In existing practise, milk from farms is usually sent to a vat to be cooled ‘slowly’ until collected. Recently, New Zealand dairy farmers have been instructed to upgrade their dairy-shed milk cooling systems to meet the new legislation (Operational code NZCP1-2017). This new regulation requires dairy farms to upgrade their milk cooling systems. Any milk not meeting the new cooling criteria stands the risk of being rejected and discarded. But this up-grading results in higher upfront costs as well as higher energy running costs.  

Energy-efficient milk cooling systems directly impact the costs and profitability of dairy farms. Here in New Zealand, most of the power companies provide night tariffs which are significantly lower than normal tariffs. With the use of a thermal energy storage (TES), it is possible to shift the energy demand from day to night. This will allow dairy farms to save on their energy bills. More importantly this will allow farmers to run their existing chillers without the need for upgrading to higher capacity.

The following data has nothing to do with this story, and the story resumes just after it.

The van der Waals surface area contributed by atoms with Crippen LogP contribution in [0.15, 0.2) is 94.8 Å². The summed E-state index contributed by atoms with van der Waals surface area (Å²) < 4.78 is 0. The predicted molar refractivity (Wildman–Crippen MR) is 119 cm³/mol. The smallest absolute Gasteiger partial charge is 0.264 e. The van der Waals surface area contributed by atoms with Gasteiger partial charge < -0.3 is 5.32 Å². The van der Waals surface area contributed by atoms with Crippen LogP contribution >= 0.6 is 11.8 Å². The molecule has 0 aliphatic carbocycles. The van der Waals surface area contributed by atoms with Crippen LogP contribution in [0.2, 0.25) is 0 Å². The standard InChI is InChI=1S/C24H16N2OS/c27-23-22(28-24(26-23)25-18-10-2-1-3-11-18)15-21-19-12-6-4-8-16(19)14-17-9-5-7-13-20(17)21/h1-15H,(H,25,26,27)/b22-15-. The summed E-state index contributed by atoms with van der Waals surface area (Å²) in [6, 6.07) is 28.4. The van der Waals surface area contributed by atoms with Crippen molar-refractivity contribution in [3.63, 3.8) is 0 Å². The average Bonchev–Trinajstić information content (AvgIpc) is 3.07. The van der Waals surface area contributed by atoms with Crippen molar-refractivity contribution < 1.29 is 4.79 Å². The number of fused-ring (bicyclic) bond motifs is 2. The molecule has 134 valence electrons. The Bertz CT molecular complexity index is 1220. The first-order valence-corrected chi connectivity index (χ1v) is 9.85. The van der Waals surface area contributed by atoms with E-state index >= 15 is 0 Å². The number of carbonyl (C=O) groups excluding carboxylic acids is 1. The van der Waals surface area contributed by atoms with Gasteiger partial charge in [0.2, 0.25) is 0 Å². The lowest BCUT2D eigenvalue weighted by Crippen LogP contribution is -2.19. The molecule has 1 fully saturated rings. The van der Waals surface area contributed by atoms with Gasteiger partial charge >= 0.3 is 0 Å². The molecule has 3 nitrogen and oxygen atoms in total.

In this project, we have designed and constructed an innovative PCM-ice storage system that competes in performance and cost with existing ice storage systems such as the ice on tube.

The units currently available on the market are too expensive and bulky – don’t fit into the New Zealand systems and don’t give enough of a return. 

What we have set out is something that is both cheaper to manufacture, compact, energy efficient and has low refrigerant holdup. A laboratory scale unit was first built and tested at University of Auckland, followed by the construction of commercial unit installed in a farm in Hamilton.

Farm owner, Stuart Husband

“The milk quality result is improved from B to A+ when the ice storage system is installed. This is because the milk is chilled down quickly, so there is no time for bacteria growth, which is great for us.”